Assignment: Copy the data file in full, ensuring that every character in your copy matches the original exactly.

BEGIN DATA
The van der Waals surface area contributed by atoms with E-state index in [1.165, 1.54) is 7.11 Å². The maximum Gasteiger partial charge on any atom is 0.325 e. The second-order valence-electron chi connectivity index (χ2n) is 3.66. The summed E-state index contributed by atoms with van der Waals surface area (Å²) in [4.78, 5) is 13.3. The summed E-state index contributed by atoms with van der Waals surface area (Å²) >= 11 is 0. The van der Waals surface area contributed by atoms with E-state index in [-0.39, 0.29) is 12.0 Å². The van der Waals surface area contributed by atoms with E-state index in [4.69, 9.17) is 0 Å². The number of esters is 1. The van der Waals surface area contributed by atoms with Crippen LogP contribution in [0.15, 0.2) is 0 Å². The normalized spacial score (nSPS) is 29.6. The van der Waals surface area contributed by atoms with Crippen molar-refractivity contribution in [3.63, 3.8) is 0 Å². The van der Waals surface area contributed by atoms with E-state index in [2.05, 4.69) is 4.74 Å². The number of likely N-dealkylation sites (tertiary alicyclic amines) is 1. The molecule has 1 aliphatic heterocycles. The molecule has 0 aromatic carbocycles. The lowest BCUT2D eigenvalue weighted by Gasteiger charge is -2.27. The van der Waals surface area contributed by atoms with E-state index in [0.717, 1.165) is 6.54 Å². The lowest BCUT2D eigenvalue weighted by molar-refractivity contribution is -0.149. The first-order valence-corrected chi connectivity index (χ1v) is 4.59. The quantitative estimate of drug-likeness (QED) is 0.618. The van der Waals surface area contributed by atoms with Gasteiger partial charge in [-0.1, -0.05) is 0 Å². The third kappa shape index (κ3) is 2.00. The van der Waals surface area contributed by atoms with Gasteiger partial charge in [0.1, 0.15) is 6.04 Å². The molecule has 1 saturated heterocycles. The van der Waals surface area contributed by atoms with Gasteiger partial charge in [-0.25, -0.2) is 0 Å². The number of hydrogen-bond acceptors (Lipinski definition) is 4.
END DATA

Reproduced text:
The van der Waals surface area contributed by atoms with E-state index in [1.165, 1.54) is 7.11 Å². The maximum Gasteiger partial charge on any atom is 0.325 e. The second-order valence-electron chi connectivity index (χ2n) is 3.66. The summed E-state index contributed by atoms with van der Waals surface area (Å²) in [4.78, 5) is 13.3. The summed E-state index contributed by atoms with van der Waals surface area (Å²) >= 11 is 0. The van der Waals surface area contributed by atoms with E-state index in [-0.39, 0.29) is 12.0 Å². The van der Waals surface area contributed by atoms with E-state index in [4.69, 9.17) is 0 Å². The number of esters is 1. The van der Waals surface area contributed by atoms with Crippen LogP contribution in [0.15, 0.2) is 0 Å². The normalized spacial score (nSPS) is 29.6. The van der Waals surface area contributed by atoms with Crippen molar-refractivity contribution in [3.63, 3.8) is 0 Å². The van der Waals surface area contributed by atoms with E-state index in [2.05, 4.69) is 4.74 Å². The number of likely N-dealkylation sites (tertiary alicyclic amines) is 1. The molecule has 1 aliphatic heterocycles. The molecule has 0 aromatic carbocycles. The lowest BCUT2D eigenvalue weighted by Gasteiger charge is -2.27. The van der Waals surface area contributed by atoms with E-state index in [0.717, 1.165) is 6.54 Å². The lowest BCUT2D eigenvalue weighted by molar-refractivity contribution is -0.149. The first-order valence-corrected chi connectivity index (χ1v) is 4.59. The quantitative estimate of drug-likeness (QED) is 0.618. The van der Waals surface area contributed by atoms with Gasteiger partial charge in [-0.1, -0.05) is 0 Å². The third kappa shape index (κ3) is 2.00. The van der Waals surface area contributed by atoms with Gasteiger partial charge in [0.1, 0.15) is 6.04 Å². The molecule has 1 saturated heterocycles. The van der Waals surface area contributed by atoms with Gasteiger partial charge in [-0.25, -0.2) is 0 Å². The number of hydrogen-bond acceptors (Lipinski definition) is 4.